Reviewing the definition of crisis in dementia care

J.L. MacNeil-Vroomen, J.E. Bosmans, H.P.J. van Hout, S.E. de Rooij

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Abstract

Background: Crisis is a term frequently used in dementia care lacking a standardized definition. This article systematically reviews existing definitions of crisis in dementia care literature to create a standardized definition that can be utilized for research, policy and clinical practice. Methods. We systematically searched for articles containing definitions of crisis in the context of dementia care. We created an operational framework of crisis based on retrieved definitions. Recommendations to address crisis situations were reviewed and classified according to care settings. Results: Abstracts and titles of 1,113 articles, screened from PubMed and EMBASE, were narrowed down to 27 articles. After review, crisis in dementia was defined as a process where a stressor causes an imbalance requiring an immediate decision to be made which leads to a desired outcome and therefore a resolution of the crisis. If the crisis is not resolved, the cycle continues. Recommendations for resolving crisis involving persons with dementia and their caregivers include awareness therapy after diagnosis and increased contact with general practitioners, case manager consultations, caregiver support and education. Furthermore, nursing home staff should be attuned to the environmental, physical and psychological needs of persons with dementia. Conclusions: This is the first article to review the definition of crisis in the context of dementia care. A review of the literature indicated that the definition of a crisis is idiosyncratic. Therefore, it is difficult to prevent or plan for all crises. We used an operational framework to compile types of crisis stressors and recommendations from the crisis literature based on three different perspectives; the person with the dementia, the caregiver and the healthcare providers. © 2013 Vroomen et al.; licensee BioMed Central Ltd.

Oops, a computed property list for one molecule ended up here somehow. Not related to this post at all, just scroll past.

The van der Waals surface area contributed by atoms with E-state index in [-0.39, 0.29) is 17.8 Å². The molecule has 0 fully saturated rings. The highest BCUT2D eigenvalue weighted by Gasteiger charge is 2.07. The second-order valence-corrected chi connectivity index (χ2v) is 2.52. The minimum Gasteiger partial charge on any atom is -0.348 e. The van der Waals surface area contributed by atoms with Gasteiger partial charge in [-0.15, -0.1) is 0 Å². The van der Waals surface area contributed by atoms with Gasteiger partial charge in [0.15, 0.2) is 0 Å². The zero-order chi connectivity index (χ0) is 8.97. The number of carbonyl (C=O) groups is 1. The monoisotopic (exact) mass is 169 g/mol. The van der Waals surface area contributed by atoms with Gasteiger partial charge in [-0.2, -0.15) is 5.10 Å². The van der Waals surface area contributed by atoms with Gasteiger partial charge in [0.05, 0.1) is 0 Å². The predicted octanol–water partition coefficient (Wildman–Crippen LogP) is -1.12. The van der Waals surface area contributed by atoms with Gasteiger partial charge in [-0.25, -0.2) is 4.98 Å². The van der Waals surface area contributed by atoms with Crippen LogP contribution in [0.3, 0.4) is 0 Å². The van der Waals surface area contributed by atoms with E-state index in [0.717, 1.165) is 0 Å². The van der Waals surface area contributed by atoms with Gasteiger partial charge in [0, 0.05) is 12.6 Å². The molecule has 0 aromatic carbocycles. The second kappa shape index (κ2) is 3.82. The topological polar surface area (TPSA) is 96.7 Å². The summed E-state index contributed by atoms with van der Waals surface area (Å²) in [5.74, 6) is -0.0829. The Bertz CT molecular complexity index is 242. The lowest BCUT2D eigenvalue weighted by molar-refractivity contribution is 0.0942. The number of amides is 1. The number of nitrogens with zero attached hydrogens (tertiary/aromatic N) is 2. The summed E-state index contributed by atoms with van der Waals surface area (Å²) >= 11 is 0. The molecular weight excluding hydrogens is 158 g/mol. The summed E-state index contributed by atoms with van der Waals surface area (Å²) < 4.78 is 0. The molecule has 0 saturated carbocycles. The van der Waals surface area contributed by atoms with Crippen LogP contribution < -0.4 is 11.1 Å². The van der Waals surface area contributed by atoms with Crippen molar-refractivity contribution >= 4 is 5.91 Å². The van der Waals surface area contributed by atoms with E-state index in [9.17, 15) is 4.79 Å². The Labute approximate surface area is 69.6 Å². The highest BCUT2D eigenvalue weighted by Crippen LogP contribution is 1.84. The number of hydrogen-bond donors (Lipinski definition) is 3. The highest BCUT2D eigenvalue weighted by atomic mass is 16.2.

Original languageEnglish
Article number10
Number of pages12
JournalBMC Geriatrics
Volume13
DOIs
Publication statusPublished - 2013

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